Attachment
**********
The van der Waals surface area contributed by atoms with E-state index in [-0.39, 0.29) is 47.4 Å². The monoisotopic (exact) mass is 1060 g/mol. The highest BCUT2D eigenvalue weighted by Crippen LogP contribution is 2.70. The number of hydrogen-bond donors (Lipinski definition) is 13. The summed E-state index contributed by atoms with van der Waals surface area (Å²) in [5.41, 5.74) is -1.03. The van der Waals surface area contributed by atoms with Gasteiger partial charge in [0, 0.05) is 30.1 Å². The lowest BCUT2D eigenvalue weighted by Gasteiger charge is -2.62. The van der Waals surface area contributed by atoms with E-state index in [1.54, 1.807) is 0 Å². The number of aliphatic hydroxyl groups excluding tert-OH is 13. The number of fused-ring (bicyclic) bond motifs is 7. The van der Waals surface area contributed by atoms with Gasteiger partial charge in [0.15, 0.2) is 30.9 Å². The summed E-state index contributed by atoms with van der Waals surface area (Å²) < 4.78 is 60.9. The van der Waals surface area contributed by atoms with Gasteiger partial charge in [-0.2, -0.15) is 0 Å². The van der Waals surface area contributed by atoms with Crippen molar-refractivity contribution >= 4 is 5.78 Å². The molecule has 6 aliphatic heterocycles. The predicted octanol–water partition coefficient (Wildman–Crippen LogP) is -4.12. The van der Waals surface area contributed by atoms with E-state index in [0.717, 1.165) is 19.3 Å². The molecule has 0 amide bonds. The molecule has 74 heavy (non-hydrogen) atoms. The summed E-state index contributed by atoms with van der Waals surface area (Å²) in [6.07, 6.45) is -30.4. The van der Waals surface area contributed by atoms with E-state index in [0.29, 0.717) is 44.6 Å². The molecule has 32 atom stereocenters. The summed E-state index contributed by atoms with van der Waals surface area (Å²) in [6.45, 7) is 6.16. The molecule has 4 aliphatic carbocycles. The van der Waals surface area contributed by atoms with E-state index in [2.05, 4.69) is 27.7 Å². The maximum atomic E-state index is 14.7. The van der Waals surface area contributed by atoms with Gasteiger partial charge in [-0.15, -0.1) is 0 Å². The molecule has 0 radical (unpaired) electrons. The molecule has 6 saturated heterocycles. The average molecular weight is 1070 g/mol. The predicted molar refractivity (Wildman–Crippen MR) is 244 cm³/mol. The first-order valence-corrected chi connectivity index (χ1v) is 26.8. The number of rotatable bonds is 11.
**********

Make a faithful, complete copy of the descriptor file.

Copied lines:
The van der Waals surface area contributed by atoms with E-state index in [-0.39, 0.29) is 47.4 Å². The monoisotopic (exact) mass is 1060 g/mol. The highest BCUT2D eigenvalue weighted by Crippen LogP contribution is 2.70. The number of hydrogen-bond donors (Lipinski definition) is 13. The summed E-state index contributed by atoms with van der Waals surface area (Å²) in [5.41, 5.74) is -1.03. The van der Waals surface area contributed by atoms with Gasteiger partial charge in [0, 0.05) is 30.1 Å². The lowest BCUT2D eigenvalue weighted by Gasteiger charge is -2.62. The van der Waals surface area contributed by atoms with E-state index in [1.54, 1.807) is 0 Å². The number of aliphatic hydroxyl groups excluding tert-OH is 13. The number of fused-ring (bicyclic) bond motifs is 7. The van der Waals surface area contributed by atoms with Gasteiger partial charge in [0.15, 0.2) is 30.9 Å². The summed E-state index contributed by atoms with van der Waals surface area (Å²) < 4.78 is 60.9. The van der Waals surface area contributed by atoms with Gasteiger partial charge in [-0.2, -0.15) is 0 Å². The van der Waals surface area contributed by atoms with Crippen molar-refractivity contribution >= 4 is 5.78 Å². The molecule has 6 aliphatic heterocycles. The predicted octanol–water partition coefficient (Wildman–Crippen LogP) is -4.12. The van der Waals surface area contributed by atoms with E-state index in [0.717, 1.165) is 19.3 Å². The molecule has 0 amide bonds. The molecule has 74 heavy (non-hydrogen) atoms. The summed E-state index contributed by atoms with van der Waals surface area (Å²) in [6.07, 6.45) is -30.4. The van der Waals surface area contributed by atoms with E-state index in [0.29, 0.717) is 44.6 Å². The molecule has 32 atom stereocenters. The summed E-state index contributed by atoms with van der Waals surface area (Å²) in [6.45, 7) is 6.16. The molecule has 4 aliphatic carbocycles. The van der Waals surface area contributed by atoms with E-state index in [2.05, 4.69) is 27.7 Å². The maximum atomic E-state index is 14.7. The van der Waals surface area contributed by atoms with Gasteiger partial charge in [-0.15, -0.1) is 0 Å². The molecule has 0 radical (unpaired) electrons. The molecule has 6 saturated heterocycles. The average molecular weight is 1070 g/mol. The predicted molar refractivity (Wildman–Crippen MR) is 244 cm³/mol. The first-order valence-corrected chi connectivity index (χ1v) is 26.8. The number of rotatable bonds is 11.